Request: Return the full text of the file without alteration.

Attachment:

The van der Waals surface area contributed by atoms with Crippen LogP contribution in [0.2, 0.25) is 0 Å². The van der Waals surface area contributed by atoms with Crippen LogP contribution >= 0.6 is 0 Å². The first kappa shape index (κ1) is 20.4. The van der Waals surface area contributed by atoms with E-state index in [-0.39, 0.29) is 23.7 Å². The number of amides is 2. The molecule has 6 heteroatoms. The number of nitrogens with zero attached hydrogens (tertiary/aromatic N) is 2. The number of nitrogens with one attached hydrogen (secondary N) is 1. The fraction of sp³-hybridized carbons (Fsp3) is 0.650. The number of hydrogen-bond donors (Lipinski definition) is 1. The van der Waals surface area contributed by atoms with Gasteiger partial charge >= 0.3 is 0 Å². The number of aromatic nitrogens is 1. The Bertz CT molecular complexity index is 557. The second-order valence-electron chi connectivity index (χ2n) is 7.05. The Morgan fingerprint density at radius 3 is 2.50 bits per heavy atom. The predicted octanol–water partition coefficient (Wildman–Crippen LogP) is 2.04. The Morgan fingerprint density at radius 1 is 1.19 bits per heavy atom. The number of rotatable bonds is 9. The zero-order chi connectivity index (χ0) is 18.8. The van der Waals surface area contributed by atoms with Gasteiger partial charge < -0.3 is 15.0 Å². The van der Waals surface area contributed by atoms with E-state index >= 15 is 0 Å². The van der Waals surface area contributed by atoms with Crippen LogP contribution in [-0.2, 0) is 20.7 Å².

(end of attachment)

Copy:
The van der Waals surface area contributed by atoms with Crippen LogP contribution in [0.2, 0.25) is 0 Å². The van der Waals surface area contributed by atoms with Crippen LogP contribution >= 0.6 is 0 Å². The first kappa shape index (κ1) is 20.4. The van der Waals surface area contributed by atoms with E-state index in [-0.39, 0.29) is 23.7 Å². The number of amides is 2. The molecule has 6 heteroatoms. The number of nitrogens with zero attached hydrogens (tertiary/aromatic N) is 2. The number of nitrogens with one attached hydrogen (secondary N) is 1. The fraction of sp³-hybridized carbons (Fsp3) is 0.650. The number of hydrogen-bond donors (Lipinski definition) is 1. The van der Waals surface area contributed by atoms with Gasteiger partial charge >= 0.3 is 0 Å². The number of aromatic nitrogens is 1. The Bertz CT molecular complexity index is 557. The second-order valence-electron chi connectivity index (χ2n) is 7.05. The Morgan fingerprint density at radius 3 is 2.50 bits per heavy atom. The predicted octanol–water partition coefficient (Wildman–Crippen LogP) is 2.04. The Morgan fingerprint density at radius 1 is 1.19 bits per heavy atom. The number of rotatable bonds is 9. The zero-order chi connectivity index (χ0) is 18.8. The van der Waals surface area contributed by atoms with Gasteiger partial charge < -0.3 is 15.0 Å². The van der Waals surface area contributed by atoms with E-state index >= 15 is 0 Å². The van der Waals surface area contributed by atoms with Crippen LogP contribution in [-0.2, 0) is 20.7 Å².